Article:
Arizona Senate candidate Mark Kelly will appear later this month at a high-dollar fundraiser in Washington, D.C. hosted by one of the city’s top corporate lobbying firms. The K Street firm represents major fossil fuel companies, including Exxon Mobil and Chevron; Wall Street banks such as JPMorgan Chase; defense industry giant Lockheed Martin; and the lobby group PhRMA.
Kelly’s fundraiser with the corporate lobbying behemoth comes as he launched his campaign on the back of a pledge not to accept corporate PAC donations. Indeed, the invitation to the fundraiser, obtained by The Intercept, specifies that attendees should not pay with corporate PAC checks.
Instead, those lobbyists will be asked to pay with personal checks, meaning that disclosure records will not reflect any contributions from drug makers, banks, or any other clients associated with the lobbying firm, Capitol Counsel.
The firm also represents Walmart, the NFL, Comcast, the American Health Care Association, the Health Care Service Corporation, the National Association of Real Estate Investment Trusts, the Securities Industry and Financial Markets Association, Edison Electric Institute, the National Business Aviation Association, and the Internet and Television Association.
The fundraiser comes as the old way of doing politics through big-money fundraising is colliding with a new model based on small donors. But the new paradigm has yet to fully take hold, which is leading candidates to try to mold the old approach to fit the new anti-corporate money mood.
Kelly clearly recognizes the salience of political corruption as an issue and criticized corporate influence in politics as part of his launch video, saying that “partisanship and polarization and gerrymandering and corporate money have ruined our politics.”
“This campaign is about the people of Arizona, not corporate PACs and the mess they’ve created in Washington,” Kelly is quoted as saying on his campaign website. “I won’t take a dime of corporate PAC money, and I’ll only answer to Arizonans.”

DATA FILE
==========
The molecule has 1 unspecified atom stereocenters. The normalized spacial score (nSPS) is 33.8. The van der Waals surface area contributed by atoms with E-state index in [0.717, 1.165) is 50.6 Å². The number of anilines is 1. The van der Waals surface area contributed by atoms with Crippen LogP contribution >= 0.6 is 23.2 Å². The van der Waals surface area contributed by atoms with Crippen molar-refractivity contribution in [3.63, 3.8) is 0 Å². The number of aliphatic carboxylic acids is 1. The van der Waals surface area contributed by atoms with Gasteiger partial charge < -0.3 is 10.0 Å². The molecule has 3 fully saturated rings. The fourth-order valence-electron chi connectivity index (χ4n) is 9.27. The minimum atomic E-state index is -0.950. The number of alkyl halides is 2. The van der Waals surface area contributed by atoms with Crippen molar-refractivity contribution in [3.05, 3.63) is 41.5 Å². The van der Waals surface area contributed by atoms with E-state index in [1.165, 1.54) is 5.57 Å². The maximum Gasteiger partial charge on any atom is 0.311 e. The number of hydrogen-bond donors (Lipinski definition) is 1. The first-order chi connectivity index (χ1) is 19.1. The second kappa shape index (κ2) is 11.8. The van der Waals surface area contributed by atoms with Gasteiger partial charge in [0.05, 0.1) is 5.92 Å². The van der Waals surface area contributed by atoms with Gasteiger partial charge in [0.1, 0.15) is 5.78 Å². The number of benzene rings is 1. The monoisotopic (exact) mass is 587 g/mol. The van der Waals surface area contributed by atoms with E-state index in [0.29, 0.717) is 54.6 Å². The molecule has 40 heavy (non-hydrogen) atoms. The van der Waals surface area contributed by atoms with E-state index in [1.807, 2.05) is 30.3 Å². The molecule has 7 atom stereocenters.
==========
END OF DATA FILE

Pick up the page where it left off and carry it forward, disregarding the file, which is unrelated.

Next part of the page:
But the K Street fundraiser is just one link with corporate money that remains intact. Kelly on Monday spoke at the corporate-funded SHARE Technology Exchange expo in Phoenix, which describes itself as “the largest convergence of enterprise IT professionals.” Both Broadcom and IBM — whose executives will speak at the conference later this week — are the event’s top sponsors, alongside Dell EMC, Hitachi, Rocket Software, and others.
Democrats, once close allies with big tech, have begun to view the industry more skeptically, as a handful of firms have increasingly come to dominate the field. It is unusual for a candidate to continue to give paid corporate speeches after the launch of a campaign, as it allows companies to give directly to the individual, rather than support the person’s campaign by going through a Super PAC or the firm’s corporate PAC.
Broadcom has faced international and congressional scrutiny in recent years for a series of merger attempts that alarmed antitrust advocates — one of which President Donald Trump blocked. Bain Capital, the famed private equity firm known for chewing up and spitting out smaller companies, orchestrating tax-evasion schemes, and buying out a for-profit hospital chain, last year bought a majority stake in Rocket Software. The Securities and Exchange Commission in 2015 brought charges against Japanese conglomerate Hitachi for making improper payments to the African National Congress’s investment company and subsequently securing contracts to construct two power plants. Hitachi paid $19 million to settle the charges.
Kelly’s campaign told The Intercept that his previous speeches were a way to make ends meet in the wake of the assassination attempt on his wife, former Rep. Gabby Giffords. His campaign spokesperson, Jacob Peters, said Kelly would keep engagements he’d already committed to, but wouldn’t be adding any others. And Peters pointed out that the content of Kelly’s speeches is always pretty much the same: detailing his experiences as an astronaut and his and Giffords’s journey after the 2011 shooting. The campaign said Kelly does not discuss policy or his campaign at the speeches.
Peters told The Intercept that Kelly’s lobbyist-hosted fundraiser “is not a paid speech,” and that the SHARE engagement was a prior commitment.
The Intercept previously reported that Kelly has given paid speeches to the likes of Goldman Sachs, the Cayman Alternative Investment Summit, and opioid giant AmerisourceBergen.